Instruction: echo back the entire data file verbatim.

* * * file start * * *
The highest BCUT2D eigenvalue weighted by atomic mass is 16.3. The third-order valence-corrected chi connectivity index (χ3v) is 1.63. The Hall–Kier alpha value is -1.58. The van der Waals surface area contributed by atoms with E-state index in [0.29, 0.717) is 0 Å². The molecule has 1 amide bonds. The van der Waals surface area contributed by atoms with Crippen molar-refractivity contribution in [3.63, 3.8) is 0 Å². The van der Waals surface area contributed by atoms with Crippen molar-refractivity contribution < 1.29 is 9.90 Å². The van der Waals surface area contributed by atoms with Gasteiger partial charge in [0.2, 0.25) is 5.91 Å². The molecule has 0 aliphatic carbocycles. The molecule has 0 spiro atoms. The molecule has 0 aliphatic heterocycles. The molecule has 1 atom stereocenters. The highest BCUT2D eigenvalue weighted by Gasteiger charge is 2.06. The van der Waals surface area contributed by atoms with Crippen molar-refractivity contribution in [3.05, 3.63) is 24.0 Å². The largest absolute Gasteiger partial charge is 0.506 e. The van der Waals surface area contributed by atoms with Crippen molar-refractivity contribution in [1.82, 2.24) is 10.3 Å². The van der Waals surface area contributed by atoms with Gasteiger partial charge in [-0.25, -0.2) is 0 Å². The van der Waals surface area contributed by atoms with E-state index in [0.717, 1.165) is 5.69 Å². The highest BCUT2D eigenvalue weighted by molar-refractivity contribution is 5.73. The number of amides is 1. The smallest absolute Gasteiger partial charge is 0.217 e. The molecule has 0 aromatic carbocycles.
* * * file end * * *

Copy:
The highest BCUT2D eigenvalue weighted by atomic mass is 16.3. The third-order valence-corrected chi connectivity index (χ3v) is 1.63. The Hall–Kier alpha value is -1.58. The van der Waals surface area contributed by atoms with E-state index in [0.29, 0.717) is 0 Å². The molecule has 1 amide bonds. The van der Waals surface area contributed by atoms with Crippen molar-refractivity contribution in [3.63, 3.8) is 0 Å². The van der Waals surface area contributed by atoms with Crippen molar-refractivity contribution < 1.29 is 9.90 Å². The van der Waals surface area contributed by atoms with Gasteiger partial charge in [0.2, 0.25) is 5.91 Å². The molecule has 0 aliphatic carbocycles. The molecule has 0 spiro atoms. The molecule has 0 aliphatic heterocycles. The molecule has 1 atom stereocenters. The highest BCUT2D eigenvalue weighted by Gasteiger charge is 2.06. The van der Waals surface area contributed by atoms with Crippen molar-refractivity contribution in [3.05, 3.63) is 24.0 Å². The largest absolute Gasteiger partial charge is 0.506 e. The van der Waals surface area contributed by atoms with Crippen molar-refractivity contribution in [1.82, 2.24) is 10.3 Å². The van der Waals surface area contributed by atoms with Gasteiger partial charge in [-0.25, -0.2) is 0 Å². The van der Waals surface area contributed by atoms with E-state index in [0.717, 1.165) is 5.69 Å². The highest BCUT2D eigenvalue weighted by molar-refractivity contribution is 5.73. The number of amides is 1. The smallest absolute Gasteiger partial charge is 0.217 e. The molecule has 0 aromatic carbocycles.